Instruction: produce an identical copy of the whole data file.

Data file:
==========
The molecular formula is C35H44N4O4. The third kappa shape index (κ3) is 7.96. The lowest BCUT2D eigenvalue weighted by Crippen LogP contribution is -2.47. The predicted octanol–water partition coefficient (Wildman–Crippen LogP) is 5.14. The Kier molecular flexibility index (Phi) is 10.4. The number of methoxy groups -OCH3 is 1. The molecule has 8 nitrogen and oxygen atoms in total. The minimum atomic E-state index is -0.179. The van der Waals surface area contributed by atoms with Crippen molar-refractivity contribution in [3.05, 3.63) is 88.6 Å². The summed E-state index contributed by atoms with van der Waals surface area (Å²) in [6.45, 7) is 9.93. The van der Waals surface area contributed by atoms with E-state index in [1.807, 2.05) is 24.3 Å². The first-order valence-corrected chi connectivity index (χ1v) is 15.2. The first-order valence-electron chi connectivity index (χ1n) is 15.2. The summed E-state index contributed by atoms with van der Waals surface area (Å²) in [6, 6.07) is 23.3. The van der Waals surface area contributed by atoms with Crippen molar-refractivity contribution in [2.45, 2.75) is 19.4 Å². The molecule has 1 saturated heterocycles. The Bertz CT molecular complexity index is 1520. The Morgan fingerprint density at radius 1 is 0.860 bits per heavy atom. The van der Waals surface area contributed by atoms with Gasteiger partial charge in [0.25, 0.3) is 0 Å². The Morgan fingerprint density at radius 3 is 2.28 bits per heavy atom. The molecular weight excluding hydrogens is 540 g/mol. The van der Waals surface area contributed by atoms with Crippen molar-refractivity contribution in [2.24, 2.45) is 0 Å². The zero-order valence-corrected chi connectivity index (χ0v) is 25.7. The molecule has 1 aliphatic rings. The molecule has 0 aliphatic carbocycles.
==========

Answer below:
The molecular formula is C35H44N4O4. The third kappa shape index (κ3) is 7.96. The lowest BCUT2D eigenvalue weighted by Crippen LogP contribution is -2.47. The predicted octanol–water partition coefficient (Wildman–Crippen LogP) is 5.14. The Kier molecular flexibility index (Phi) is 10.4. The number of methoxy groups -OCH3 is 1. The molecule has 8 nitrogen and oxygen atoms in total. The minimum atomic E-state index is -0.179. The van der Waals surface area contributed by atoms with Crippen molar-refractivity contribution in [3.05, 3.63) is 88.6 Å². The summed E-state index contributed by atoms with van der Waals surface area (Å²) in [6.45, 7) is 9.93. The van der Waals surface area contributed by atoms with E-state index in [1.807, 2.05) is 24.3 Å². The first-order valence-corrected chi connectivity index (χ1v) is 15.2. The first-order valence-electron chi connectivity index (χ1n) is 15.2. The summed E-state index contributed by atoms with van der Waals surface area (Å²) in [6, 6.07) is 23.3. The van der Waals surface area contributed by atoms with Crippen molar-refractivity contribution in [2.45, 2.75) is 19.4 Å². The molecule has 1 saturated heterocycles. The Bertz CT molecular complexity index is 1520. The Morgan fingerprint density at radius 1 is 0.860 bits per heavy atom. The van der Waals surface area contributed by atoms with Gasteiger partial charge in [0.25, 0.3) is 0 Å². The Morgan fingerprint density at radius 3 is 2.28 bits per heavy atom. The molecular weight excluding hydrogens is 540 g/mol. The van der Waals surface area contributed by atoms with Crippen molar-refractivity contribution in [2.24, 2.45) is 0 Å². The zero-order valence-corrected chi connectivity index (χ0v) is 25.7. The molecule has 1 aliphatic rings. The molecule has 0 aliphatic carbocycles.